Among the renewable energy sources European Commission already in the" Action Plan for Biomass " on December 2005 has placed as a central point the need to encourage the production of energy from biomass like plant or animal waste and biodegradable garbage.
This biomass offers many advantages like:
it is completely renewable,
it can be collected at short distance, with lower costs of transportation and therefore greater security for human being and environment
it is the only one that can be converted into a liquid or gaseous product.
The transformation of biomass into energy is considered one of the actions available to achieve the sustainability objectives set out in the Kyoto Protocol because it allows to reduce the use of fossil fuels due to greenhouse gas emissions, energy dependence, environmental pollution and damage to human health .
The countries that signed the Kyoto Protocol, including Italy, have pledged to reduce by 2012 (later extended to 2015) the emissions of greenhouse gases by 8 %, including natural gas. Agricultural activities in this regard represent a significant source of emissions of methane and nitrous oxide, derived from the digestive processes of the animals with enteric emissions or from both the anaerobic decomposition of manure ( pig, poultry, etc.). The anaerobic digestion of manure and slurry in a plant allows the capture of biogas that is produced by such substances, reducing harmful emissions while getting usable energy for the farm/company or for the public grid . reducing odours released into the surrounding environment, reducing ammonia emissions.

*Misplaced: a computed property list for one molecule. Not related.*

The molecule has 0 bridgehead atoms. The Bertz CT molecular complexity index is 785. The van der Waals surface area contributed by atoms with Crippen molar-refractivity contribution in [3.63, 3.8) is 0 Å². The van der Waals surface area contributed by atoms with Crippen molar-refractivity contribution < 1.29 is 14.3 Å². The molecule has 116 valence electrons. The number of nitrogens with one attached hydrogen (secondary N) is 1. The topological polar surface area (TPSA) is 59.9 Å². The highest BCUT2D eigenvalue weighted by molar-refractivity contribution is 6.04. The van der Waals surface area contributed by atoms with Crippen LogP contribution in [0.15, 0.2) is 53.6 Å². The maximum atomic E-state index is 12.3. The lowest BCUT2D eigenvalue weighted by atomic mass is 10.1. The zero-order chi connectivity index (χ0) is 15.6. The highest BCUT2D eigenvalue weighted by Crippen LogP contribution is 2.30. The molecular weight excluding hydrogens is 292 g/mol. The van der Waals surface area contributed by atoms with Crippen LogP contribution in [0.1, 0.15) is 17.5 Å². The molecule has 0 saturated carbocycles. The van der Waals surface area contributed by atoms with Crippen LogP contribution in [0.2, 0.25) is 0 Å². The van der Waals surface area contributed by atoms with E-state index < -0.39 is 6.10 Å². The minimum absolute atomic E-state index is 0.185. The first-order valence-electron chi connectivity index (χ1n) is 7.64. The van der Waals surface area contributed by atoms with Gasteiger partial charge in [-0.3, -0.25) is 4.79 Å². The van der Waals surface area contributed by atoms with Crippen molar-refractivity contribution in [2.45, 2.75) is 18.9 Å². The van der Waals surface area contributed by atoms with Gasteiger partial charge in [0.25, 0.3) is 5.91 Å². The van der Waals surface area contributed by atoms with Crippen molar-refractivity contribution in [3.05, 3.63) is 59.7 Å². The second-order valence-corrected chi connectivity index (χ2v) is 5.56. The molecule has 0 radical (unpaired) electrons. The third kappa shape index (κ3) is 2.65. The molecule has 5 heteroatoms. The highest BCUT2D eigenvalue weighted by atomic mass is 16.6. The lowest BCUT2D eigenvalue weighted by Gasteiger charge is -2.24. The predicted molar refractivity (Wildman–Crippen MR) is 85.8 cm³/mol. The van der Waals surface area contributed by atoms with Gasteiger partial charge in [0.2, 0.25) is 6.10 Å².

Many European countries are facing problems associated with an over-production of industrial organic waste, agricultural and urban and the recycle of these products into biogas plants can contribute to reduce the volume of waste and consequently waste disposal costs for the all community and to obtain a storable substrate to be used as fertilizer instead of chemical products.